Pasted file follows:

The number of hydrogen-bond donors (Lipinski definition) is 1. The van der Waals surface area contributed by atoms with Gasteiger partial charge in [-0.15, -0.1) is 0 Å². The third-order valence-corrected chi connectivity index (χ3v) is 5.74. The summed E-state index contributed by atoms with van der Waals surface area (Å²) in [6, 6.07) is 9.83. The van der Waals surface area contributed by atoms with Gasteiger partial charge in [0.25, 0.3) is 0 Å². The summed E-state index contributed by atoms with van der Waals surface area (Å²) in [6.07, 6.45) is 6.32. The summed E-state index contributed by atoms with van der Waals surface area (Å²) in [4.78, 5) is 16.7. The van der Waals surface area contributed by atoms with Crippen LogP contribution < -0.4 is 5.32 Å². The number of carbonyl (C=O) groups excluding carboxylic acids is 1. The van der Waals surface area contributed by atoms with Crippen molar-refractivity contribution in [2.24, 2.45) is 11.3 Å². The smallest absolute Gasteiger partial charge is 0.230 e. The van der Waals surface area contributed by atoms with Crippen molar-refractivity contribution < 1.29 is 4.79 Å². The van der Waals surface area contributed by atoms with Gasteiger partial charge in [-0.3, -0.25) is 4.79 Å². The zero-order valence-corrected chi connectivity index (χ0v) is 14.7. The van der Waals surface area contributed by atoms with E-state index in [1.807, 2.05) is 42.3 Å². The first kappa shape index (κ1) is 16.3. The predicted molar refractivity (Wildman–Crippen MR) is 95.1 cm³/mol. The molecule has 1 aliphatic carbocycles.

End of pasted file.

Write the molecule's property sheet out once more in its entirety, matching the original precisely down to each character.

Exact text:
The number of hydrogen-bond donors (Lipinski definition) is 1. The van der Waals surface area contributed by atoms with Gasteiger partial charge in [-0.15, -0.1) is 0 Å². The third-order valence-corrected chi connectivity index (χ3v) is 5.74. The summed E-state index contributed by atoms with van der Waals surface area (Å²) in [6, 6.07) is 9.83. The van der Waals surface area contributed by atoms with Gasteiger partial charge in [0.25, 0.3) is 0 Å². The summed E-state index contributed by atoms with van der Waals surface area (Å²) in [6.07, 6.45) is 6.32. The summed E-state index contributed by atoms with van der Waals surface area (Å²) in [4.78, 5) is 16.7. The van der Waals surface area contributed by atoms with Crippen LogP contribution < -0.4 is 5.32 Å². The number of carbonyl (C=O) groups excluding carboxylic acids is 1. The van der Waals surface area contributed by atoms with Crippen molar-refractivity contribution in [2.24, 2.45) is 11.3 Å². The smallest absolute Gasteiger partial charge is 0.230 e. The van der Waals surface area contributed by atoms with Crippen molar-refractivity contribution < 1.29 is 4.79 Å². The van der Waals surface area contributed by atoms with Gasteiger partial charge in [-0.3, -0.25) is 4.79 Å². The zero-order valence-corrected chi connectivity index (χ0v) is 14.7. The van der Waals surface area contributed by atoms with E-state index in [1.807, 2.05) is 42.3 Å². The first kappa shape index (κ1) is 16.3. The predicted molar refractivity (Wildman–Crippen MR) is 95.1 cm³/mol. The molecule has 1 aliphatic carbocycles.